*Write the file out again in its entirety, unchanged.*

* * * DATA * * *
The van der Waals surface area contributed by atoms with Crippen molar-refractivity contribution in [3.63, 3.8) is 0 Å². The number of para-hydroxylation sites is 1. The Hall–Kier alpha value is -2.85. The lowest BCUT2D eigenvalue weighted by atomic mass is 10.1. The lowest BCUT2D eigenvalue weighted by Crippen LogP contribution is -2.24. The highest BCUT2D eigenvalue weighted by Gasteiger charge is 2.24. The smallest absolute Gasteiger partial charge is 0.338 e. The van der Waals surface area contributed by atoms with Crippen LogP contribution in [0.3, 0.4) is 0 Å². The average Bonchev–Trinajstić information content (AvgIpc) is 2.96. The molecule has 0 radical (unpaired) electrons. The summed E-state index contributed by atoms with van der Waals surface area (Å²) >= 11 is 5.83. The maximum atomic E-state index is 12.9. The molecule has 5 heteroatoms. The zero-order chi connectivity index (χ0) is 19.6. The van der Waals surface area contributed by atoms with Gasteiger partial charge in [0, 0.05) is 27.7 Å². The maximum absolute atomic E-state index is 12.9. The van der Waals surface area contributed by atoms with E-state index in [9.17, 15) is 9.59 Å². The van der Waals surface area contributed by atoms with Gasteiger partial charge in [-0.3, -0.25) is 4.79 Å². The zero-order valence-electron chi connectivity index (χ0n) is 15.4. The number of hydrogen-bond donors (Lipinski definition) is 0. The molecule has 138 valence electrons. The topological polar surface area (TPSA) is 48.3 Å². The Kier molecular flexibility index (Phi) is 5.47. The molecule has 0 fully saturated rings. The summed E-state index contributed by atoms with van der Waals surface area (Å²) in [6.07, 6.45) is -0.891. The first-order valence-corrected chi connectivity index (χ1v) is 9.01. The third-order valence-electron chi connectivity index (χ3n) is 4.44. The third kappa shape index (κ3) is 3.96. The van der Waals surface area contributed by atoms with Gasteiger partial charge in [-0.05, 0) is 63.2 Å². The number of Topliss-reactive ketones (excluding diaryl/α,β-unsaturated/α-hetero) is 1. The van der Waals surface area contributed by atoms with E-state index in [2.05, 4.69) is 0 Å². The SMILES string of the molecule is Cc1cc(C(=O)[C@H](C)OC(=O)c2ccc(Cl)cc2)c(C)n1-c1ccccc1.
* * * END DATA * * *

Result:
The van der Waals surface area contributed by atoms with Crippen molar-refractivity contribution in [3.63, 3.8) is 0 Å². The number of para-hydroxylation sites is 1. The Hall–Kier alpha value is -2.85. The lowest BCUT2D eigenvalue weighted by atomic mass is 10.1. The lowest BCUT2D eigenvalue weighted by Crippen LogP contribution is -2.24. The highest BCUT2D eigenvalue weighted by Gasteiger charge is 2.24. The smallest absolute Gasteiger partial charge is 0.338 e. The van der Waals surface area contributed by atoms with Crippen LogP contribution in [0.3, 0.4) is 0 Å². The average Bonchev–Trinajstić information content (AvgIpc) is 2.96. The molecule has 0 radical (unpaired) electrons. The summed E-state index contributed by atoms with van der Waals surface area (Å²) >= 11 is 5.83. The maximum atomic E-state index is 12.9. The molecule has 5 heteroatoms. The zero-order chi connectivity index (χ0) is 19.6. The van der Waals surface area contributed by atoms with Gasteiger partial charge in [0, 0.05) is 27.7 Å². The maximum absolute atomic E-state index is 12.9. The van der Waals surface area contributed by atoms with E-state index in [9.17, 15) is 9.59 Å². The van der Waals surface area contributed by atoms with Gasteiger partial charge in [-0.3, -0.25) is 4.79 Å². The zero-order valence-electron chi connectivity index (χ0n) is 15.4. The number of hydrogen-bond donors (Lipinski definition) is 0. The molecule has 138 valence electrons. The topological polar surface area (TPSA) is 48.3 Å². The Kier molecular flexibility index (Phi) is 5.47. The molecule has 0 fully saturated rings. The summed E-state index contributed by atoms with van der Waals surface area (Å²) in [6.07, 6.45) is -0.891. The first-order valence-corrected chi connectivity index (χ1v) is 9.01. The third-order valence-electron chi connectivity index (χ3n) is 4.44. The third kappa shape index (κ3) is 3.96. The van der Waals surface area contributed by atoms with Gasteiger partial charge in [-0.05, 0) is 63.2 Å². The number of Topliss-reactive ketones (excluding diaryl/α,β-unsaturated/α-hetero) is 1. The van der Waals surface area contributed by atoms with E-state index in [2.05, 4.69) is 0 Å². The SMILES string of the molecule is Cc1cc(C(=O)[C@H](C)OC(=O)c2ccc(Cl)cc2)c(C)n1-c1ccccc1.